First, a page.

It is not the culture of nice people, but of those with the privilege to wield power behind the scenes. It’s similar to the culture of politics: savvy politicians refrain from making open and direct statements because the less people know, the more likely they are to retain their seats and their political power. In contrast, POC have lived most of our lives outside circles of power. Our greatest tools are the truth, our voices and organizing.

Silence is the privilege of the powerful. If that’s a part of your organizational culture then POC will not only be tokenized, but also be forced to either subjugate themselves to your implicit control, or risk speaking out and being accused of being “uppity,” “confrontational,” (and) “not a good fit.”

Read Elaine McArdle's April 5, 2017 article about the recent controversy around white supremacy in Unitarian Universalism.

Reflecting on the article, identify the language used by Peter Morales that initiated this specific conflict. Do you hear any words that can be interpreted as racist? How might Peter Morales’ language be a reflection of white supremacy in Unitarian Universalism?

Activity 1: Beginning Anew -- A ceremony to heal our brokenness

Beginning Anew is a ceremony of reconciliation created by Thich Nhat Hanh. This practice can be used to foster healing or utilized as a method to teach forgiveness, reconciliation, and atonement.

Review: Beginning Anew Ceremony

1.    Flower watering: Offer gratitude for the person being addressed.
2.    Share suffering: How have you or the other person been hurt?
3.    Offer Regrets: What regrets do you have about the incident?
4.    Share difficulties: What difficulties are you having in this moment?
5.    Begin anew: Make a commitment to your covenant with the other person and to do better in the future.

A.    Scene Work: Recruit two volunteers, person A and person B. Explain that one of the following incidents have occurred. Afterward have the youth do the Beginning Anew Ceremony.

Scenario 1: Person A quoted lyrics from a popular rap song and said the “N” word. (The scene begins after the word is said, the youth should not say the word during this scene.) Person B is offended and hurt by the use of the word. Person B has asked for a Beginning Anew ceremony to express their hurt.

Scenario 2:  Person B is a person of color and person A is not, Person A thought they were complimenting Person B in telling them they were very articulate. Person B gets upset and Person A realizes there is a need for a Beginning Anew ceremony. Person A doesn’t quite understand why their comments were racist but they understand that they have hurt Person B with their words. Person A begins.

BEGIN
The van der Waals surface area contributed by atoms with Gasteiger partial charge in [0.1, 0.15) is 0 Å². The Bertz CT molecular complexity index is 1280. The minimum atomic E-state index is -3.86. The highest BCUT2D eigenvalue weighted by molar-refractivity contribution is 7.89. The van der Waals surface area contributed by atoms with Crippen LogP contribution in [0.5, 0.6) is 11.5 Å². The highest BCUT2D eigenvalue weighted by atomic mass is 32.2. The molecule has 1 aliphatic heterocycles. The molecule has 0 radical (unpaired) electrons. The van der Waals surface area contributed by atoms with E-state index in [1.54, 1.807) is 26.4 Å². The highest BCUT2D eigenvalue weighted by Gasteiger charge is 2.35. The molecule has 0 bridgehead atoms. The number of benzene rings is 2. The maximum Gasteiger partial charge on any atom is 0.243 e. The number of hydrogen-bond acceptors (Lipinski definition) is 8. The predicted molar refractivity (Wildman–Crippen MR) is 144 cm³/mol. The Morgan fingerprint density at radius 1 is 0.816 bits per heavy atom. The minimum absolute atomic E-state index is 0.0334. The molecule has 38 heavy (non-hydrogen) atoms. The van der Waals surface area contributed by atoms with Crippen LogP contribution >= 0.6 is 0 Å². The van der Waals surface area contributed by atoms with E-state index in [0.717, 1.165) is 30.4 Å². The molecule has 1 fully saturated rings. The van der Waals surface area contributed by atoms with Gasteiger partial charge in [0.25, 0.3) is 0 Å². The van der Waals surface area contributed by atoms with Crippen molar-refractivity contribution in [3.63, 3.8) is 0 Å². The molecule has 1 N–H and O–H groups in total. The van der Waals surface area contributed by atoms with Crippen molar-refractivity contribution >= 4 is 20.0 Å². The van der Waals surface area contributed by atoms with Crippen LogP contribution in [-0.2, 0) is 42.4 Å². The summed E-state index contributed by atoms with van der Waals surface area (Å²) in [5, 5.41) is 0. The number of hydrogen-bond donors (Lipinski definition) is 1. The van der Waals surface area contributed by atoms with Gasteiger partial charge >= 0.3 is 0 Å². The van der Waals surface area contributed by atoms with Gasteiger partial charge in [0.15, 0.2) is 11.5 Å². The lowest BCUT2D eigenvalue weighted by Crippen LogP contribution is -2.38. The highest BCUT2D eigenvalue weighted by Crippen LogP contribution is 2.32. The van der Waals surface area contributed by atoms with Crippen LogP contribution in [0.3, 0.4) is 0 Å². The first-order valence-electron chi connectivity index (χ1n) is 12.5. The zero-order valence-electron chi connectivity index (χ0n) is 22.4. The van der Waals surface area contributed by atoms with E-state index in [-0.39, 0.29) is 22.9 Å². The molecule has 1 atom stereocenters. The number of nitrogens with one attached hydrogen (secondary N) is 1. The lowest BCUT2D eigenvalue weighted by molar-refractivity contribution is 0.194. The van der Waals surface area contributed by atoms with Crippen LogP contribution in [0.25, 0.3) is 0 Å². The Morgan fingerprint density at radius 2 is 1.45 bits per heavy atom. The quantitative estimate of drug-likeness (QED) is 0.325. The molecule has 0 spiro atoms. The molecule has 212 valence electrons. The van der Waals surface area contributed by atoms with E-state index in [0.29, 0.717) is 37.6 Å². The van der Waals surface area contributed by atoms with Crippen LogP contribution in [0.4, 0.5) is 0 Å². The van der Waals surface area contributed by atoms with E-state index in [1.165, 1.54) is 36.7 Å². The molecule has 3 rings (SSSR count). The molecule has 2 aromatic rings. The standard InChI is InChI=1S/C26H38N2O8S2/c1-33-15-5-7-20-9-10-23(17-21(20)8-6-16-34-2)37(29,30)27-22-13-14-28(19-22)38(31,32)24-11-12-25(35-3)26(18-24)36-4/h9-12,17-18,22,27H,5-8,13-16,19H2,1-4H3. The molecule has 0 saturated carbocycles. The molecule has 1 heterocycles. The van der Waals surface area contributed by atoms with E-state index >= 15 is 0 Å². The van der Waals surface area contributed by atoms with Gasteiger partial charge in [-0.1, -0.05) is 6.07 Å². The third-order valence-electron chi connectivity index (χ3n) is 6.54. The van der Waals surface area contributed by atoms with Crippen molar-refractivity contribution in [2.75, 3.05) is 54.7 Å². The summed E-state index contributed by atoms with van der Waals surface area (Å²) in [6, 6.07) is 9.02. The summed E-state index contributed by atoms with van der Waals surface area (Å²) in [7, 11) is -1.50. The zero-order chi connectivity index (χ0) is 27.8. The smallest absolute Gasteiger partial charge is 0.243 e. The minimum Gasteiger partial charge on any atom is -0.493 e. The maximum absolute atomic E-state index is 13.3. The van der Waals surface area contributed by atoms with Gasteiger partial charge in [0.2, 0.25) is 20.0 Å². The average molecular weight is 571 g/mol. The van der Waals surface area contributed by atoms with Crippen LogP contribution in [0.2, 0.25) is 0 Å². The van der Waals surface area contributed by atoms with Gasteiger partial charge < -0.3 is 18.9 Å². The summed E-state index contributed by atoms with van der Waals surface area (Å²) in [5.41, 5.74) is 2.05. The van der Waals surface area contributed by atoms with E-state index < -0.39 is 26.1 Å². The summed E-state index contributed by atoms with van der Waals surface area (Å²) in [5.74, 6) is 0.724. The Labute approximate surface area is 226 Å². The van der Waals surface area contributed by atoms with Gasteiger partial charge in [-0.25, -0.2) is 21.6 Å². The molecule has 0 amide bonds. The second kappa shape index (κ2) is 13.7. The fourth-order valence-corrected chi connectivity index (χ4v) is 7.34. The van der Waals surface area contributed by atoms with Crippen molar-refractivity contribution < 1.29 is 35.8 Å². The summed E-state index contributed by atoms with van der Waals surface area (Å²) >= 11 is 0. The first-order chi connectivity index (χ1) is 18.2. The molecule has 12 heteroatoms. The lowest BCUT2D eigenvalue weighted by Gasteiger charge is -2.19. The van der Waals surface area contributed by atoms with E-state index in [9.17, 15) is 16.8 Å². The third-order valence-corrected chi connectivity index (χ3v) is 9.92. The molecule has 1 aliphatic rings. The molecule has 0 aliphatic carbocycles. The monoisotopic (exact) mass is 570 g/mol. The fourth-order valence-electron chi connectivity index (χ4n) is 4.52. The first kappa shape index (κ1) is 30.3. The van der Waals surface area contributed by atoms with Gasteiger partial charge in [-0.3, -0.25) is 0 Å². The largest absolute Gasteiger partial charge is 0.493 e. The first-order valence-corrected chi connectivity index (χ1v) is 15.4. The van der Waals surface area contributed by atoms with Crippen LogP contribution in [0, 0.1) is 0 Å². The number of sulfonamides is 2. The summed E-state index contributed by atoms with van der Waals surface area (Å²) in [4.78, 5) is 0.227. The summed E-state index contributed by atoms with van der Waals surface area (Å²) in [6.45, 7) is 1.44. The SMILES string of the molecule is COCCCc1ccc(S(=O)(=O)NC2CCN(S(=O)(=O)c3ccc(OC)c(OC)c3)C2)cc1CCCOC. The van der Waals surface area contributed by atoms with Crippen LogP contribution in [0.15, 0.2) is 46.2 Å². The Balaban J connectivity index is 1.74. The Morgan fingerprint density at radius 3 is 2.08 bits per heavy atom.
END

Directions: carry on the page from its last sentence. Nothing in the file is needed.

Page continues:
Scenario 3 (optional): Youth-created scenario. This can be a real incident among two persons in the youth group. Alternatively, the youth may choose an incident that they have personally experienced and would like to act out in a safe environment.

Activity 2: “Love Letters” to BLUU utilizing the Beginning Anew steps

Following the Beginning Anew steps, write a letter to the leaders of BLUU. How can you as a person, youth group, congregation help our denomination begin anew with UU’s of color? Send the final letter via email or snail mail to BLUU.

Activity 3: Black-ish TV-PG
(adapted From Woodinville UU Church Middle School Curriculum 2017)

Season 1: Episode 9 (20 minute episode) Colored Commentary

Watch segment from the beginning to at least 5:15; watch the entire episode if you have time.

Summary for leader: The commentator at Jack’s baseball game makes some comments. Bow thinks the comments are racist (i.e. “he’s a natural athlete,” “he runs like a panther,” and “he’s born to steal”).

Reflecting Questions:

  • What terms/phrases did the character “Bow” hear as racists?
  • Do you think it would be difficult to speak up if you were Bow? If so, why?
  • Have you ever heard people of color referenced with racist “code words”?
  • Imagine that instead of the announcer, the person you suspect of using code words is your minister, fellow church member, or friend. How would that feel?


About the Author

Jaelynn Pema-la Scott

Rev. Jaelynn Scott is a Buddhist community minister who has served as the Director of Lifelong Learning at Woodinville Unitarian Universalist Church. A graduate of Naropa University's Buddhist Divinity program, she was ordained by Ven.'s Bhante Chao Chu and Tampalawela Dhammaratana, and brings...

For more information contact worshipweb@uua.org.

“Over the past few weeks, many have been responding to calls by UUs of color to look critically within our faith communities—including hiring practices, power brokers, and cultural habits—for the ways racism, sexism, and white supremacy live. ‘White supremacy’ is a provocative phrase, as it conjures up images of hoods and mobs. Yet in 2017, actual ‘white supremacists’ are not required in order to uphold white supremacist culture. Building a faith full of people who understand that key distinction is essential as we work toward a more just society in difficult political times.”
—blacklivesuu.com, April 2017

The cast of the TV show "Black-ish" on a screen.
The artist/actor Mos Def raises his arm and speaks into a microphone.

Yasiin Bey, A.K.A. Mos Def